Pablo de Juan Fidalgo Atos Research and Innovation, Spain
Hristo Koshutanski Atos Research and Innovation, Spain
According to the European Commission, critical infrastructures (CI) are all those physical or digital systems that provide essential functions and services to support the most basic social, economic, environmental, and political systems. Sectors such as health, transport or energy are examples of CI.
Regarding the energy sector, an attack can have a great impact in the society due to the dependency that we have in this sector. Some decades ago, the energy sector was characterized by its isolation from the rest of the economic components. With digitalization and the inclusion of Information and Communication Technology (ICT) in the different processes of Electrical Power and Energy Systems (EPES), together with the development of smart-cities and Industry 4.0, a new era has begun. We all agree that technology is designed to facilitate all aspects of our lives but sometimes it brings some problems with it.
Over the years we have observed that this modernization of EPES has increased the attack surface and malicious actors are continuously developing new threats against systems’ vulnerabilities,,.
As we have mentioned before, the energy sector is key in our society and an attack can trigger devastating consequences. Unfortunately, we have already experienced the negative impact of this kind of attacks. A great example is BlackEnergy, which targeted Ukrainian power plants in 2015 causing the disruption of electricity in half of the homes in the Ivano-Frankivsk region . This kind of attacks are performed by a selected group of attackers that are enrolled in nation-sponsored groups called Advanced Persistent Threats (APT) . They stand out for being stealthy and for targeting critical infrastructures that can cause high damage in their victims.
In a circular economy, everything that affects another entity will, sooner or later, affect you. That’s why it is critical to share cyber threat intelligence (CTI) information among different partners. Some of the benefits that can be listed are the obtention of refined intelligence on security incidents like feedback from other organizations, the evaluation of security measures and its effectiveness, and the mapping of threats through statistical analysis with telemetry. Refer for instance to the EU Cyber Information and Intelligence Sharing Initiative (CIISI-EU)  for collaborative information sharing of TI across CI sectors.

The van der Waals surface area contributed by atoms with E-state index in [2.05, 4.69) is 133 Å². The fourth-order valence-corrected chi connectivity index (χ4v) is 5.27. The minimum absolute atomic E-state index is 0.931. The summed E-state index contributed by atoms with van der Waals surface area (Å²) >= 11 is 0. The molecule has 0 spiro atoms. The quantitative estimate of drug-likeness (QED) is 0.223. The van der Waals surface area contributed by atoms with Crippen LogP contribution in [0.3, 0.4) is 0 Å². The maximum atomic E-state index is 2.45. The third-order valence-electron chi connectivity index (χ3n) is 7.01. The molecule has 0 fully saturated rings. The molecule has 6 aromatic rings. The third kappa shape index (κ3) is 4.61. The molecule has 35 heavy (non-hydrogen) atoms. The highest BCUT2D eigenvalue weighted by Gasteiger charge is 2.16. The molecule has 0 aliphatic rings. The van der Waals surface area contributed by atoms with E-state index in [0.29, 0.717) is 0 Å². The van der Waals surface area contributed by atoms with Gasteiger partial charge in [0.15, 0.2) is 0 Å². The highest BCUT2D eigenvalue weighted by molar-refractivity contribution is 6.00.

However, one of the barriers nowadays is that organizations are still reluctant to share data among other entities due to its sensitiveness, especially operators of highly sensitive infrastructures, such as EPES. They still face limitations or unwillingness to share CTI data either due to the price to use CTI platforms or due to security and privacy concerns in the open-source solutions , or due to the limited fine-grained control offered on what is shared and with whom.
It is important to note that any information leakage would be very risky, that’s why a carefully management of the data is unnegotiable, always in compliance with the data protection regulations, particularly the General Data Protection Regulation (GDPR) . To overcome that, ELECTRON has designed a SharePoint platform (E-SP) that will be described in the following section.
The ELECTRON SharePoint Approach
The ELECTRON SharePoint (E-SP) is based on Malware Information Sharing Platform (MISP)  technology, offering additional features such as CTI data enrichment, finer-grained encryption and anonymization of the information published. It allows EPES end-users to communicate in a decentralized and anonymous manner. Figure 1 shows a view of the E-SP communications between different ELECTRON framework instances (per EPES operator). It allows stakeholders to share sensitive data with trusted entities by configuring privacy policies.
Figure 2 shows a high-level architecture view of the E-SP including the main functional components. The central component is the Orchestrator that governs the communication flow between each unit in the architecture. It works in both directions, publishing new events with protected data after calling the encryption and anonymisation modules, and receiving events from the MISP instance to perform CTI-enrichment and publishing them back. The Orchestrator has several endpoints that are accessible either via an API or through a Web GUI. The Web GUI offers a friendly interface to EPES operators to configure required CTI security and privacy settings of the E-SP, as well as interchange CTI data with other EPES stakeholders. The Orchestrator has an internal database to store any configuration and policies for its operation.
There are three main functional blocks:
- Encryption and key-management in charge of offering encryption and key management functionalities (through dedicated API) used to achieve confidential sharing of CTI between EPES stakeholders, with the possibility of fine-grained attribute-level encryption.
- A Threat Intelligence Engine (TIE) in charge of producing a score for every event that is published in the MISP instance. This score is individual to each EPES entity as it uses the EPES operator’s infrastructure assets to calculate the risk and how relevant the event is to the assets depending on different heuristics. This process is done by ingesting indicators of compromise (IoCs), and it produces enriched CTI information.
The E-SP is part of the CYPER framework of the ELECTRON architecture. It integrates with the ELECTRON collaborative risk assessment providing information of relevant threats and vulnerabilities as shown in Figure 2. The E-SP will be evaluated under several ELECTRON use case scenarios. Some relevant KPIs for the E-SP are: i) Availability as a percentage of uptime (>= 95%), and ii) Improved automation of vulnerability and threat assessment (>=60%).
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